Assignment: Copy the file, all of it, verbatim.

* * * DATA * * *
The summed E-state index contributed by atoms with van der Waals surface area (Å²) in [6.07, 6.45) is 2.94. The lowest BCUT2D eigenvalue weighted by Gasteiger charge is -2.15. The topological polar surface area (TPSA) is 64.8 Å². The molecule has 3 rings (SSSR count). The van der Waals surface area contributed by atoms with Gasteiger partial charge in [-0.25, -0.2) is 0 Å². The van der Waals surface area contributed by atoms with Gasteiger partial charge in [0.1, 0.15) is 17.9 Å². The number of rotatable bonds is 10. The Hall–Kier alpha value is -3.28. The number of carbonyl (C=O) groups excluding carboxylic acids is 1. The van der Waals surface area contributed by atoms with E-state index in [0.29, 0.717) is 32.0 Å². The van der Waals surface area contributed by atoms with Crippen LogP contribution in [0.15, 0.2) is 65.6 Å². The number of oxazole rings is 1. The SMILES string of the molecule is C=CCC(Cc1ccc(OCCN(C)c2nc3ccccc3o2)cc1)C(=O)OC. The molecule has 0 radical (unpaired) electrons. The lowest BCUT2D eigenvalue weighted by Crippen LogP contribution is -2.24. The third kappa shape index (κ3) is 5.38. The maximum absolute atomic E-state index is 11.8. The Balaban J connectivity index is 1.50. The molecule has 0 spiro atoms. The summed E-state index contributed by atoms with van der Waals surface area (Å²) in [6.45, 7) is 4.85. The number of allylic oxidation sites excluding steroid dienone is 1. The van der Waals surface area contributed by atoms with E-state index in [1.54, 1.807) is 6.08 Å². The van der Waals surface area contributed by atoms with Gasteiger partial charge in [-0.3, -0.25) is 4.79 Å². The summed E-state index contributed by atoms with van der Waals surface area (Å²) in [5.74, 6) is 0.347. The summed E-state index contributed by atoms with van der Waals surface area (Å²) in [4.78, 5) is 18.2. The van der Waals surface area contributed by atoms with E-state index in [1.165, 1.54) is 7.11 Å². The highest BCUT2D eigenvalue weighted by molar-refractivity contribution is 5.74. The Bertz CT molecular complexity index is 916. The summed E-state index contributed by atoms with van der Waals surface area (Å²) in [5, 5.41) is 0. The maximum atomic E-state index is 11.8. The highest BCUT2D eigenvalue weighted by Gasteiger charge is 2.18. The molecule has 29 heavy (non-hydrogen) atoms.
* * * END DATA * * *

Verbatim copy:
The summed E-state index contributed by atoms with van der Waals surface area (Å²) in [6.07, 6.45) is 2.94. The lowest BCUT2D eigenvalue weighted by Gasteiger charge is -2.15. The topological polar surface area (TPSA) is 64.8 Å². The molecule has 3 rings (SSSR count). The van der Waals surface area contributed by atoms with Gasteiger partial charge in [-0.25, -0.2) is 0 Å². The van der Waals surface area contributed by atoms with Gasteiger partial charge in [0.1, 0.15) is 17.9 Å². The number of rotatable bonds is 10. The Hall–Kier alpha value is -3.28. The number of carbonyl (C=O) groups excluding carboxylic acids is 1. The van der Waals surface area contributed by atoms with E-state index in [0.29, 0.717) is 32.0 Å². The van der Waals surface area contributed by atoms with Crippen LogP contribution in [0.15, 0.2) is 65.6 Å². The number of oxazole rings is 1. The SMILES string of the molecule is C=CCC(Cc1ccc(OCCN(C)c2nc3ccccc3o2)cc1)C(=O)OC. The molecule has 0 radical (unpaired) electrons. The lowest BCUT2D eigenvalue weighted by Crippen LogP contribution is -2.24. The third kappa shape index (κ3) is 5.38. The maximum absolute atomic E-state index is 11.8. The Balaban J connectivity index is 1.50. The molecule has 0 spiro atoms. The summed E-state index contributed by atoms with van der Waals surface area (Å²) in [6.45, 7) is 4.85. The number of allylic oxidation sites excluding steroid dienone is 1. The van der Waals surface area contributed by atoms with E-state index in [1.54, 1.807) is 6.08 Å². The van der Waals surface area contributed by atoms with Gasteiger partial charge in [-0.3, -0.25) is 4.79 Å². The summed E-state index contributed by atoms with van der Waals surface area (Å²) in [5.74, 6) is 0.347. The summed E-state index contributed by atoms with van der Waals surface area (Å²) in [4.78, 5) is 18.2. The van der Waals surface area contributed by atoms with E-state index in [1.165, 1.54) is 7.11 Å². The highest BCUT2D eigenvalue weighted by molar-refractivity contribution is 5.74. The Bertz CT molecular complexity index is 916. The summed E-state index contributed by atoms with van der Waals surface area (Å²) in [5, 5.41) is 0. The maximum atomic E-state index is 11.8. The highest BCUT2D eigenvalue weighted by Gasteiger charge is 2.18. The molecule has 29 heavy (non-hydrogen) atoms.